On Saturday night, after two long decades and a couple recent hints, beloved British shoegazers My Bloody Valentine announced the surprise release of a followup to their last album, 1991's Loveless. A few hours later, mbv appeared on their new website as a digital download available for $16. Purist fans — and there are a lot of them — may also purchase it on CD and 180-gram vinyl, obviously. The band was also kind enough to set up a YouTube page, for the kids (and people needing to listen to the music immediately who ran into trouble when the site got overloaded.)
In an interview with NME last November, frontman Kevin Shields made some predictions about the big reveal:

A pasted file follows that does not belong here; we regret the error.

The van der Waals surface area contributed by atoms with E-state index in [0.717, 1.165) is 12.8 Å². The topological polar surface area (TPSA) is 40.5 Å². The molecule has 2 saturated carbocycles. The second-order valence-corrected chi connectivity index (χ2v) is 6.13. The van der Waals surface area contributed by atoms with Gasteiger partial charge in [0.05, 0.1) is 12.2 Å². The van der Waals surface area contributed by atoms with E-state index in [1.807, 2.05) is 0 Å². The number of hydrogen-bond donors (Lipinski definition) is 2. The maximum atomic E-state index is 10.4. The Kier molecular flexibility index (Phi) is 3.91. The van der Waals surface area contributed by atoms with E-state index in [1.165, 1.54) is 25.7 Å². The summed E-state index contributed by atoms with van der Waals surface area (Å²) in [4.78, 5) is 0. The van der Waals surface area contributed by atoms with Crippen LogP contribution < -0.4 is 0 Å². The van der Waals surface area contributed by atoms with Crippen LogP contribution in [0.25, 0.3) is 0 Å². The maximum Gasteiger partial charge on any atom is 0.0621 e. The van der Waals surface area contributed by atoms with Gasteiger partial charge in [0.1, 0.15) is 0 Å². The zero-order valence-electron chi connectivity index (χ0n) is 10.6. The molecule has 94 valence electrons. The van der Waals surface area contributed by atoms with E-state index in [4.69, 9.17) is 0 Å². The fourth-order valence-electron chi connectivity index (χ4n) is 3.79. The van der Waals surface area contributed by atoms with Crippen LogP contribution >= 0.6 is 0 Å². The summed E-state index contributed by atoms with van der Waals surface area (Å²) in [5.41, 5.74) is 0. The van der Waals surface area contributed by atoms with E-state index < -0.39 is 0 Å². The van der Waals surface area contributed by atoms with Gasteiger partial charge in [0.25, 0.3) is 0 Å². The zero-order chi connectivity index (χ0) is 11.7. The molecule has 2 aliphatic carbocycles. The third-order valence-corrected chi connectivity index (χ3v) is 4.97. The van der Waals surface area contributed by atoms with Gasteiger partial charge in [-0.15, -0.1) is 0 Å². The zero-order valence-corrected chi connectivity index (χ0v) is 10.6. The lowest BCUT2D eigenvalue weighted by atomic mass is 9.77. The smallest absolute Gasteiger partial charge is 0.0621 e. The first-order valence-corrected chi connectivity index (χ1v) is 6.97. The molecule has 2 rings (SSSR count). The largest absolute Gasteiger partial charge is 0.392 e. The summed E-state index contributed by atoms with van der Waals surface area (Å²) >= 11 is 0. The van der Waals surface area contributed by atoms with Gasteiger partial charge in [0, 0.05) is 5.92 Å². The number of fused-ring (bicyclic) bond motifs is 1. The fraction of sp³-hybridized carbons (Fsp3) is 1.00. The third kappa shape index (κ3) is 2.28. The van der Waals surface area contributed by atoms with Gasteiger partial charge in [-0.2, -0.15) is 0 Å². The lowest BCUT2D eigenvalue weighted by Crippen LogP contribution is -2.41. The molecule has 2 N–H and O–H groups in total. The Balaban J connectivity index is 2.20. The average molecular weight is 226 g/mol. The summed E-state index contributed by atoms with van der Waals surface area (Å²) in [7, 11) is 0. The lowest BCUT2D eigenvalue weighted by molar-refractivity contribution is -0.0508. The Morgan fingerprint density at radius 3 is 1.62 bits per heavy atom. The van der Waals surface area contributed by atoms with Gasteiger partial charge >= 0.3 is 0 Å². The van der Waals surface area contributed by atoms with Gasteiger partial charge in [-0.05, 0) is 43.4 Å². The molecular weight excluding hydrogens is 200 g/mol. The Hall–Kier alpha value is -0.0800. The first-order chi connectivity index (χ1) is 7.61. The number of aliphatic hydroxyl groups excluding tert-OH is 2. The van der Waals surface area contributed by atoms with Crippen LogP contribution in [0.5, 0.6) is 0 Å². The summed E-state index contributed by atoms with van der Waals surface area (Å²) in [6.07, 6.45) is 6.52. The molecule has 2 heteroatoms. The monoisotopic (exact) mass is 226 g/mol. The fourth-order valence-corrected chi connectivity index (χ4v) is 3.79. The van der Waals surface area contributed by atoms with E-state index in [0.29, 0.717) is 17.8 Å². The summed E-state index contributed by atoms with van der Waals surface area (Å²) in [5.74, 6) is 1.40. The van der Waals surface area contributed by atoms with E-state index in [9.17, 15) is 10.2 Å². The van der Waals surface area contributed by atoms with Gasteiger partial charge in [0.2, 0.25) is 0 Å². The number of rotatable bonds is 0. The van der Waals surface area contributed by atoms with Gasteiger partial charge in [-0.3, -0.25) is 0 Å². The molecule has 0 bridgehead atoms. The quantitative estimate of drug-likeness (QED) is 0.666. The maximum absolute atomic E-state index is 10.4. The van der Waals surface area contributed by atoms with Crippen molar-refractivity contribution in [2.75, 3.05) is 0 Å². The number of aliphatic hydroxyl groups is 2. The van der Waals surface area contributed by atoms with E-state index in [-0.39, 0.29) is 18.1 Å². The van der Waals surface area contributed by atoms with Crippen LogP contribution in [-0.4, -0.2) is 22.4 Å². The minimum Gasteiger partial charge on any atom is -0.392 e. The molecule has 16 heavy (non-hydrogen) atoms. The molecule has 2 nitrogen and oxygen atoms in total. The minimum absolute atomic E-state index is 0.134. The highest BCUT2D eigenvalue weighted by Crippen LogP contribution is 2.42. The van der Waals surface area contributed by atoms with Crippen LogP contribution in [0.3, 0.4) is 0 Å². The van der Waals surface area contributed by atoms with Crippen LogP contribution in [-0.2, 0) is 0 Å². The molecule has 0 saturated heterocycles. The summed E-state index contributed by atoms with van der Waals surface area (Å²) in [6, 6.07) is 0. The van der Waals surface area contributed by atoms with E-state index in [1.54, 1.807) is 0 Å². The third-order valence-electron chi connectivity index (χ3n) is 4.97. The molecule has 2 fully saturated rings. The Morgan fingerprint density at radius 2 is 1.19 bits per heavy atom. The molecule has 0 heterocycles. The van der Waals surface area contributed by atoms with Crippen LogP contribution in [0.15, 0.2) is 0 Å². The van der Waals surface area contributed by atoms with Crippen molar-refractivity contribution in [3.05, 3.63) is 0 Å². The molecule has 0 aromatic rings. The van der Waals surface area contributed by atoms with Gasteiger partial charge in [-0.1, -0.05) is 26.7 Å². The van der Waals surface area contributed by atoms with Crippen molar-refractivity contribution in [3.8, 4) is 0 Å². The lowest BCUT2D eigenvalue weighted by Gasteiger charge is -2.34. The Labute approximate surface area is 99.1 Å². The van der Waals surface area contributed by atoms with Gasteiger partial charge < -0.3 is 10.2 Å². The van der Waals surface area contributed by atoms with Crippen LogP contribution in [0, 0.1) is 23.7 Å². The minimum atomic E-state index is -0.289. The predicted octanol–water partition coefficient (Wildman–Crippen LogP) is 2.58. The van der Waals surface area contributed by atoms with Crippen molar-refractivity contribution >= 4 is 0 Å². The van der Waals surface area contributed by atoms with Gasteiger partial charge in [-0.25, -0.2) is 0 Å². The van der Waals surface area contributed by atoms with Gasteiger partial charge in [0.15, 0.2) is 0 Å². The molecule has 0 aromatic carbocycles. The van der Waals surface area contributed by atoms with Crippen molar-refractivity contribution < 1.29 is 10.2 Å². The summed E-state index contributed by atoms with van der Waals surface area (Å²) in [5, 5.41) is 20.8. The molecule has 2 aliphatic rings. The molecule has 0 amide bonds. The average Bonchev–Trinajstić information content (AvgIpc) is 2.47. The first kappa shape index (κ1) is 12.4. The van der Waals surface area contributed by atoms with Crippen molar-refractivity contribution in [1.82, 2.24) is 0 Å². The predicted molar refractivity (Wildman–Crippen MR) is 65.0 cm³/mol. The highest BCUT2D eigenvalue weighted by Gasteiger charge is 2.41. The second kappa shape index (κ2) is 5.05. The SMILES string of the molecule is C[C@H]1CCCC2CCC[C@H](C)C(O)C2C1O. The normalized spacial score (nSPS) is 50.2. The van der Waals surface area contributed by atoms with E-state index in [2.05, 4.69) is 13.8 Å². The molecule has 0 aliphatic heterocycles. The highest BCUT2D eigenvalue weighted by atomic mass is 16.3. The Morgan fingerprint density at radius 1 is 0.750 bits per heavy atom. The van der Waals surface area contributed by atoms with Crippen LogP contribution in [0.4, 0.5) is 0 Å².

"I think [with mbv], people who like us will immediately connect with something. Based on the very, very few people who've heard stuff – some engineers, the band, and that's about it – some people think it's stranger than Loveless. I don't. I feel like it really frees us up, and in the bigger picture it's 100 per cent necessary."
The last time My Bloody Valentine put out an album, Shields would have had to wait forever to see what the audience actually thought of his new stuff. After all, beeper communication was difficult, and publishers of tiny music magazines sometimes took weeks to cut up the trees they needed to print their long, considered reviews. Today, we have Twitter, which means that, about twelve hours after its release, there are already thousands upon thousands of takes on mbv already available, though almost none of them will tell you what the music is actually like. It's a lot like the My Bloody Valentine conversations you had with your cool (or weird, depending on where you were) friends back in college, but without the hassle of waiting for your turn to speak: